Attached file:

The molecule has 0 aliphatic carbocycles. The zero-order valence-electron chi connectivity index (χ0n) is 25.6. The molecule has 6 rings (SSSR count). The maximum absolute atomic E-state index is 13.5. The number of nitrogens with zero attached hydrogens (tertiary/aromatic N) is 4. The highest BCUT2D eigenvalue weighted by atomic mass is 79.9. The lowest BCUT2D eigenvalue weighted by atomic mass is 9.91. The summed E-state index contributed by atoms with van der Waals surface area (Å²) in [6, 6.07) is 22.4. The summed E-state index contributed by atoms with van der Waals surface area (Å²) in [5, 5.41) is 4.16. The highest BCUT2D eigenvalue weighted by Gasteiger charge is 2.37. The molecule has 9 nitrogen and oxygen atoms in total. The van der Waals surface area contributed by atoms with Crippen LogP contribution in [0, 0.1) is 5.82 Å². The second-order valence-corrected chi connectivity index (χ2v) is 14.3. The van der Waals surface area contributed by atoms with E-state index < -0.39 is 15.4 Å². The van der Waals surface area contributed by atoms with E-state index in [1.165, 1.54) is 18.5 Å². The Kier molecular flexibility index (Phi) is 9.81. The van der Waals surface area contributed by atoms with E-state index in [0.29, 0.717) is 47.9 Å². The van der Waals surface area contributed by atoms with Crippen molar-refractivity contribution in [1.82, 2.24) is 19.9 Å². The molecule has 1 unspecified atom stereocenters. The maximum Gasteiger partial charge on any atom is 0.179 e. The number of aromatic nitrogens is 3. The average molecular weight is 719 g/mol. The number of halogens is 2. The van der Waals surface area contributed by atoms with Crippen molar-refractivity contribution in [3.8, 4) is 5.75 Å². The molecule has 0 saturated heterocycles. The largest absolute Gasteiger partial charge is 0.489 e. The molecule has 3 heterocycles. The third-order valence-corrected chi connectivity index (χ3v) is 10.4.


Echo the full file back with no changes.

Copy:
The molecule has 0 aliphatic carbocycles. The zero-order valence-electron chi connectivity index (χ0n) is 25.6. The molecule has 6 rings (SSSR count). The maximum absolute atomic E-state index is 13.5. The number of nitrogens with zero attached hydrogens (tertiary/aromatic N) is 4. The highest BCUT2D eigenvalue weighted by atomic mass is 79.9. The lowest BCUT2D eigenvalue weighted by atomic mass is 9.91. The summed E-state index contributed by atoms with van der Waals surface area (Å²) in [6, 6.07) is 22.4. The summed E-state index contributed by atoms with van der Waals surface area (Å²) in [5, 5.41) is 4.16. The highest BCUT2D eigenvalue weighted by Gasteiger charge is 2.37. The molecule has 9 nitrogen and oxygen atoms in total. The van der Waals surface area contributed by atoms with Crippen LogP contribution in [0, 0.1) is 5.82 Å². The second-order valence-corrected chi connectivity index (χ2v) is 14.3. The van der Waals surface area contributed by atoms with E-state index < -0.39 is 15.4 Å². The van der Waals surface area contributed by atoms with E-state index in [1.165, 1.54) is 18.5 Å². The Kier molecular flexibility index (Phi) is 9.81. The van der Waals surface area contributed by atoms with E-state index in [0.29, 0.717) is 47.9 Å². The van der Waals surface area contributed by atoms with Crippen molar-refractivity contribution in [1.82, 2.24) is 19.9 Å². The molecule has 1 unspecified atom stereocenters. The maximum Gasteiger partial charge on any atom is 0.179 e. The number of aromatic nitrogens is 3. The average molecular weight is 719 g/mol. The number of halogens is 2. The van der Waals surface area contributed by atoms with Crippen molar-refractivity contribution in [3.8, 4) is 5.75 Å². The molecule has 0 saturated heterocycles. The largest absolute Gasteiger partial charge is 0.489 e. The molecule has 3 heterocycles. The third-order valence-corrected chi connectivity index (χ3v) is 10.4.